You know those rich and radiant colors in that hand-crafted scarf you love? They don’t come easy.
In some artisan communities in developing countries, that price can be colorful dyes washed into rivers or streams. In small-scale studios here in the U.S., it can mean dyes and chemicals rinsed down the drain and into the city’s waterways.
Rebecca van Bergen and Miriam Dym want to change that.
The two women are Levi Strauss & Co. Collaboratory fellows and received funding to implement a water impact solution for their organization. Rebecca is the founder of Nest, a nonprofit organization that helps build artisan businesses around the world, and Miriam is the founder of a studio that creates block printed textiles. They first met during the Collaboratory – a fellowship program that brings together a small group of changemakers in the apparel industry to collaborate on sustainability solutions for their organizations – and, by the end of the weekend, knew there was a kinship.
“It happened like a little puff of fairy dust,” Miriam said. “It just seemed so clear.”
Rebecca’s project is to investigate ways that small-scale artisans can reduce and recycle their wastewater, and use those learnings to engineer a creative solution – and Miriam is a small-scale artisan herself, looking to do exactly that for her own shop.
Miriam hates flushing her dye water down the drain, and is committed to finding a better way to address it. “In a way, I’ve held myself in check as a company until I can resolve the water thing – and as a tiny business, I don’t have the resources to just snap my fingers and fix it,” she said. “So when LS&Co. said, ‘Yes, you can come sit at our table,’ I was so excited I could hardly believe it.”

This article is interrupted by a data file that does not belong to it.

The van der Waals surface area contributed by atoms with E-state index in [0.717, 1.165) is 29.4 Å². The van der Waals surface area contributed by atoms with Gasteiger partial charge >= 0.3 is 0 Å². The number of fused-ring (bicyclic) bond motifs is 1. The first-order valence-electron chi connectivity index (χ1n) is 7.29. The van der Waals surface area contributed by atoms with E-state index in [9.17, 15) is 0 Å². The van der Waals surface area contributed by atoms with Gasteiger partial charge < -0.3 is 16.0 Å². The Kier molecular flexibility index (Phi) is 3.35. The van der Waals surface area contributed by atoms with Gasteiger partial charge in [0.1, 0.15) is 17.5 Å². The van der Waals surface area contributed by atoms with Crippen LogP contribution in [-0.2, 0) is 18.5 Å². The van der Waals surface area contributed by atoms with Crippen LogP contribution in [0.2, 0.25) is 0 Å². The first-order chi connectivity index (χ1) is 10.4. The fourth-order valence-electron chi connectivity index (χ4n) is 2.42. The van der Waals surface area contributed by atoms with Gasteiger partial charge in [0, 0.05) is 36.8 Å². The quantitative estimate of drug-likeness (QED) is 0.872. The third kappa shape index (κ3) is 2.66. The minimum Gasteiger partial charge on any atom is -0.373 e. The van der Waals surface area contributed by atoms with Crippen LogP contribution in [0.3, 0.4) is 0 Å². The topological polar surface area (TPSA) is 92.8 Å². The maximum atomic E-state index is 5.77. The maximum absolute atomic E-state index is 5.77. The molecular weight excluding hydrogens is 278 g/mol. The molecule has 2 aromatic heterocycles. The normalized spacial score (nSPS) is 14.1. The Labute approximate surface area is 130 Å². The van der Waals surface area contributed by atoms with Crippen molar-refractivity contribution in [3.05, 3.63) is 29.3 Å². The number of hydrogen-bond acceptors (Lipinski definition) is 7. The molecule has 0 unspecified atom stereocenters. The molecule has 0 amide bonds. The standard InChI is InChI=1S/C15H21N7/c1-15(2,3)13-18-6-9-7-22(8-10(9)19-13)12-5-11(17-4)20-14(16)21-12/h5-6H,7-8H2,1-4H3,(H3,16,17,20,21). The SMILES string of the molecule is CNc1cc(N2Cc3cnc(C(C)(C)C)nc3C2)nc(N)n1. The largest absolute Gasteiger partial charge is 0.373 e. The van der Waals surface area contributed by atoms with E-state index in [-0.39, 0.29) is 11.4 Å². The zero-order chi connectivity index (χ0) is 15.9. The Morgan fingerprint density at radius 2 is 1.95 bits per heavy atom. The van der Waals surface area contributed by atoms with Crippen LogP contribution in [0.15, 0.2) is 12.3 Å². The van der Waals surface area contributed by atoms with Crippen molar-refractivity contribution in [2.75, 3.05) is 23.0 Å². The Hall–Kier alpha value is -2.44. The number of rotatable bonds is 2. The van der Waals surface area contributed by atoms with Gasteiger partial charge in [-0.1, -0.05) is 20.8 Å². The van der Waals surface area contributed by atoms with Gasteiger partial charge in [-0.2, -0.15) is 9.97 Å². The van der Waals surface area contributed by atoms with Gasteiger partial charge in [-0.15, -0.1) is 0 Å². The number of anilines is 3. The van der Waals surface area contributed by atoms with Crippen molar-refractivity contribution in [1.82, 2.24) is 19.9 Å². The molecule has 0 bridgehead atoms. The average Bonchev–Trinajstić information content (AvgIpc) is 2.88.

Meanwhile, Rebecca wants to help artisans around the world tackle the same problem – clearing the way for them to work with bigger companies that have to meet environmental compliance standards
Inspired by the overlap, they decided to align their projects – Miriam’s project will serve as a model for Rebecca, who plans to test and evaluate a handful of potential solutions to wastewater management (including one from India, where they are using worms to eat and dispose of waste). She would then scale the most viable across her supply chain of artisans.
The natural linkage came as a pleasant surprise to the two women, who acknowledge that fellowships like this don’t often result in true collaboration. But theirs isn’t the only partnership to blossom from the Collaboratory.
“I’d say I’m now interacting with more than half of the fellows in a truly collaborative way,” Rebecca said. “It’s an amazing outcome.”
And while water is the main focus of the fellowship for the first class, Rebecca says the benefits of handicraft itself also deserve attention.
Craft is the second-largest employer of women, behind agriculture, in developing economies. It provides employment and companionship – and it can be done anywhere. One of Nest’s current projects is with women in Syria, “because it’s something that they can still do while their country is under siege,” Rebecca said.
“One of the really important aspects of craft is that it actually triggers the same brain chemistry as meditation,” she said. “So there is actually a peace-building mechanism to doing repetitive motions like beading or weaving or block printing. I think it’s a really powerful thing for women in poverty or in conflict areas.”
Stay tuned for more updates from our Collaboratory Fellows this summer here on Unzipped!